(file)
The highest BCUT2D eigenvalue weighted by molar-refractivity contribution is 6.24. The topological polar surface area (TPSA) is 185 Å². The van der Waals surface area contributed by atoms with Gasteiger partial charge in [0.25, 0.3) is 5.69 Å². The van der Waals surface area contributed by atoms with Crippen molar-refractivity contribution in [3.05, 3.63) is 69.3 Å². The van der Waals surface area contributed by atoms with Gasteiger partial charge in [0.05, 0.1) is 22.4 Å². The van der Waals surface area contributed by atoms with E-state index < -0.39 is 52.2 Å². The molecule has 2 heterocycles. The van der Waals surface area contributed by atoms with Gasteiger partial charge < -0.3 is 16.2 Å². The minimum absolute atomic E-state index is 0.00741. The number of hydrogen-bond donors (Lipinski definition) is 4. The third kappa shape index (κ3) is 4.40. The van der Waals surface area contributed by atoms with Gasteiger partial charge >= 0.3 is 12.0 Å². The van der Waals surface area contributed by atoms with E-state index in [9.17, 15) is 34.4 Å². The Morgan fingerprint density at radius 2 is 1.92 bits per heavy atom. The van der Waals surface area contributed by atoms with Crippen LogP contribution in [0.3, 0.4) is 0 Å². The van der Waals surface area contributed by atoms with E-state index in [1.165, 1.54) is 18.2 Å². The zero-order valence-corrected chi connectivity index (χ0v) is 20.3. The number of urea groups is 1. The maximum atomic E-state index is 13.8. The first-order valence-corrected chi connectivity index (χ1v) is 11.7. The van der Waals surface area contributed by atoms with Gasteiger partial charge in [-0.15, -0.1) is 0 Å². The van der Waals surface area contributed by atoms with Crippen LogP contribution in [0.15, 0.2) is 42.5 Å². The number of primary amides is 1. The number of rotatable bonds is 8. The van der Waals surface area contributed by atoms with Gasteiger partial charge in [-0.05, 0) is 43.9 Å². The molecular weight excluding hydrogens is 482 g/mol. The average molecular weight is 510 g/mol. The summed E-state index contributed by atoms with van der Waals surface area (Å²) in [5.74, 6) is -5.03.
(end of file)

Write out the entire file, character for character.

The highest BCUT2D eigenvalue weighted by molar-refractivity contribution is 6.24. The topological polar surface area (TPSA) is 185 Å². The van der Waals surface area contributed by atoms with Gasteiger partial charge in [0.25, 0.3) is 5.69 Å². The van der Waals surface area contributed by atoms with Crippen molar-refractivity contribution in [3.05, 3.63) is 69.3 Å². The van der Waals surface area contributed by atoms with Gasteiger partial charge in [0.05, 0.1) is 22.4 Å². The van der Waals surface area contributed by atoms with E-state index < -0.39 is 52.2 Å². The molecule has 2 heterocycles. The van der Waals surface area contributed by atoms with Gasteiger partial charge < -0.3 is 16.2 Å². The minimum absolute atomic E-state index is 0.00741. The number of hydrogen-bond donors (Lipinski definition) is 4. The third kappa shape index (κ3) is 4.40. The van der Waals surface area contributed by atoms with Gasteiger partial charge >= 0.3 is 12.0 Å². The van der Waals surface area contributed by atoms with E-state index in [9.17, 15) is 34.4 Å². The Morgan fingerprint density at radius 2 is 1.92 bits per heavy atom. The van der Waals surface area contributed by atoms with Crippen LogP contribution in [0.3, 0.4) is 0 Å². The van der Waals surface area contributed by atoms with E-state index in [1.165, 1.54) is 18.2 Å². The zero-order valence-corrected chi connectivity index (χ0v) is 20.3. The number of urea groups is 1. The maximum atomic E-state index is 13.8. The first-order valence-corrected chi connectivity index (χ1v) is 11.7. The van der Waals surface area contributed by atoms with Gasteiger partial charge in [-0.15, -0.1) is 0 Å². The van der Waals surface area contributed by atoms with Crippen LogP contribution in [0.15, 0.2) is 42.5 Å². The number of primary amides is 1. The number of rotatable bonds is 8. The van der Waals surface area contributed by atoms with Gasteiger partial charge in [-0.05, 0) is 43.9 Å². The molecular weight excluding hydrogens is 482 g/mol. The average molecular weight is 510 g/mol. The summed E-state index contributed by atoms with van der Waals surface area (Å²) in [5.74, 6) is -5.03.